NORTH FOREST – Administrators were caught by surprise last week, when the Texas Education Agency issued a press advisory that they would close North Forest ISD by June 30, and merge it with Houston ISD on July 1. They cited continued deficiencies in financial and academic performance, and a low completion (graduation) rate as compared with the rest of the state of Texas. North Forest officials were especially unhappy that they learned of this proposal on Thursday through media sources, and did not receive their official letter of notice until the next day, Friday. They also stated that within the week they had been in discussion with TEA about partnerships with outside educational institutions and the plans to continue academic improvements that are only now taking effect. At that time there was no indication of the closure notice to follow.
However, just as quickly the supporters of the district, led by Congresswoman Sheila Jackson Lee, vowed to fight the closure order, and held a rally on Saturday morning with hundreds in attendance voting unanimously to fight against closure. The rally was held inside and outside of Shadydale Elementary.
Congresswoman Lee started the morning with a meeting with the press, to express her opinions that the TEA notice was discriminatory against the minority district, and North Forest was not being treated fairly nor the same as other districts in the state.
Accompanied by North Forest officials, attorneys, and other government representatives, Lee led a discussion of efforts the district was making to improve, and Superintendent Forté and attorney Chris Tritico said North Forest had met and satisfied all 10 criteria that TEA had required in their one year reprieve issued last spring of the first closure order.
James Troutman of NFISD presented several charts indicating achievements in the district equal to or better than HISD schools in the surrounding “Northeast Quadrant,” and questioned why the state wants to send North Forest students to schools that are performing at a lower level than this district.
Attorney Chris Tritico outlined a number of legal steps that can be take to fight the closure order, and indicated the district is prepared to pursue all of them. This includes a “record review” of the current order, a pending lawsuit about the previous ruling, appeals to the state court, and a review and ruling by the federal Department of Justice. He said “there is a lot of litigation left, and we plan one hell of a fight.”
After the meeting with the press, the group around Jackson Lee retired to the meeting room in Shadydale Elementary, where the public had gathered.
As the public rally continued, Lee cited the accomplishments of students who graduated from the district, and noted that its diversity of ethnicity was a strength that many admired. She noted the number of grants and financial support that the district has received in the last three years, numbering in the millions from business and government, as a sign of the interest and the belief of others in the district’s potential.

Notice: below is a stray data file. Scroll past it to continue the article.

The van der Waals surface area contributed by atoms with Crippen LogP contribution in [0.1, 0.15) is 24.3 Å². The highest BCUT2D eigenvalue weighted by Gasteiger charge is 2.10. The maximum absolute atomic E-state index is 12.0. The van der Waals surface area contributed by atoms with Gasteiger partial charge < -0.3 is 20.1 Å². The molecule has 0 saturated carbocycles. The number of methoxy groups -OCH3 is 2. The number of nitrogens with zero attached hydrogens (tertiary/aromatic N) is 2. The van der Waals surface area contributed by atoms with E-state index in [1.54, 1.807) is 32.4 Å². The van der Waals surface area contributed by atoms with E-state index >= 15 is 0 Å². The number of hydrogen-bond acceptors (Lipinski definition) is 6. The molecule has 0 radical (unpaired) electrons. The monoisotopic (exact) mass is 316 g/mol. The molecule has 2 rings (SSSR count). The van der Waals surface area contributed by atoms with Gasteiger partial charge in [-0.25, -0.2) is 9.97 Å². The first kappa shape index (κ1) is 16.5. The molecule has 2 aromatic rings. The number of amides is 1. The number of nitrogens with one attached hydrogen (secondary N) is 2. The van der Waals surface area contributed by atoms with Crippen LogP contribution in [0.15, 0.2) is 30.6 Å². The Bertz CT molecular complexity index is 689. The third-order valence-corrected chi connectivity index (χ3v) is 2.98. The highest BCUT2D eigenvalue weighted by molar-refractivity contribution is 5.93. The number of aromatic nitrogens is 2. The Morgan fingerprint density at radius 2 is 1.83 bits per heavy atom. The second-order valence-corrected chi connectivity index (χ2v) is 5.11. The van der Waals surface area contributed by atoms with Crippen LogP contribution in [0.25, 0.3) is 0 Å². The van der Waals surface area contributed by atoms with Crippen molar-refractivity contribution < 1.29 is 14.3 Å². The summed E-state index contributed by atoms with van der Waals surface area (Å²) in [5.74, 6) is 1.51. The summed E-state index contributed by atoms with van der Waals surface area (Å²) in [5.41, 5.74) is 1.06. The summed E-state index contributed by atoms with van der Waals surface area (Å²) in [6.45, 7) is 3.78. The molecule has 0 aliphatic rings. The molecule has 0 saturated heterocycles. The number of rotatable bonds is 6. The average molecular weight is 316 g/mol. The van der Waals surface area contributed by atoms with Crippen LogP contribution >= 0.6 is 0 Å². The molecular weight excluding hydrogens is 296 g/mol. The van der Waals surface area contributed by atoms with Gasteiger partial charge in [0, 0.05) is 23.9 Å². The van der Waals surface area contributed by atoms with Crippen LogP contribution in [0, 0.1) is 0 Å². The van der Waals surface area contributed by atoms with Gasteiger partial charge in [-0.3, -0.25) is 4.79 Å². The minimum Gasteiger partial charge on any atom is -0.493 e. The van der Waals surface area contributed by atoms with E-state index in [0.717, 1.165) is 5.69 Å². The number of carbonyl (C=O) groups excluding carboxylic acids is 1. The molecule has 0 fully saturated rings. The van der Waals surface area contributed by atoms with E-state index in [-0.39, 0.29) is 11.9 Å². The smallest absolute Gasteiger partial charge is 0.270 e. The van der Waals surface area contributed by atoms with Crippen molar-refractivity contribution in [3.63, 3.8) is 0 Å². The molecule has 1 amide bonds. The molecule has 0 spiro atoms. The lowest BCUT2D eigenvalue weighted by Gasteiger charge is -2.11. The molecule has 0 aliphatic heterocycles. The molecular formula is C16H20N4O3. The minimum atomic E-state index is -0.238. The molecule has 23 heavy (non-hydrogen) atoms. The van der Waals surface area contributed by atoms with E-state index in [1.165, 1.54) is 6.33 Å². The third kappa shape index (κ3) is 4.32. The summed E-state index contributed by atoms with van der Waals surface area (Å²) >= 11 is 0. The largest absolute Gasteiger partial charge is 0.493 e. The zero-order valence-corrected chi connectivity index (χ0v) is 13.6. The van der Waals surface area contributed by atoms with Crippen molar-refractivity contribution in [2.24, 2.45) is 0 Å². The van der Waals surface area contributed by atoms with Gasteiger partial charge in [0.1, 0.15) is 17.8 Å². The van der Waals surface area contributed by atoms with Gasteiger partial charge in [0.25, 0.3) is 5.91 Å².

Speaking next was Superintendent Edna Forté, pointing out that the district had delivered on its commitment to the 10 TEA critieria. She questioned the truthfulness of statements in the letter of closure, indicating the writer “said the opposite of what we have accomplished.” She noted the number of partners that have been engaged to help, including HCDE on financial accountability, and several charters and colleges on academic teaching improvements. As if to underscore this, HCC board chair Bruce Austin said to the public that he was ready to commit their college to teach courses in the high school, to help.
James Troutman presented about 10 charts, showing that NFISD schools were as good or better in academic performance as HISD schools in the northeast quadrant adjacent to the district. He noted improvements in test scores, and completion rates in 2011-2012.
Attorney Tritico noted that the district had met all 10 TEA criteria, including increasing the Fund Balance from a negative $8 million to a positive $4 million, and raising test scores. He indicated that TEA Commissioner Williams had been very evasive when he tried to meet with them over the last two months.
At this point, the public had a chance to add their opinions.
Ivory Mayhorn blamed many of the problems on TEA, saying they “made a mess of NF for the last ten years.”
Senfronia Thompson asked the public to contribute to a Legal Defense Fund, to continue the fight against closure.
Others at the meeting offered their support in various ways. Thelma Scott offered special needs teaching in conjunction with the program at Lakewood Church. Matty Alissa offered a scholarship pledge for the next 10 years. HCC board members Robinson and Flores reminded that group that the college was teaching now at NFISD, and plans to build a new building for their programs on Little York. Eric Carr and his classmate offered to tutor in fields such as math where they have skills.
In conclusion, Jackson Lee proposed five solutions to improve North Forest. These included
1. A collaborative partnership with other Educational Institutions;
2. Establishing an Endowment Investment program
3. Follow through on the Race to the Top, with federal funds to have Harmony Schools teach
4. Charter School participation, with YES, KIPP, and Harmony, perhaps others
5. Merge with HISD
Lee took a vote, and the first four were unanimously approved. The merger option was unanimously defeated.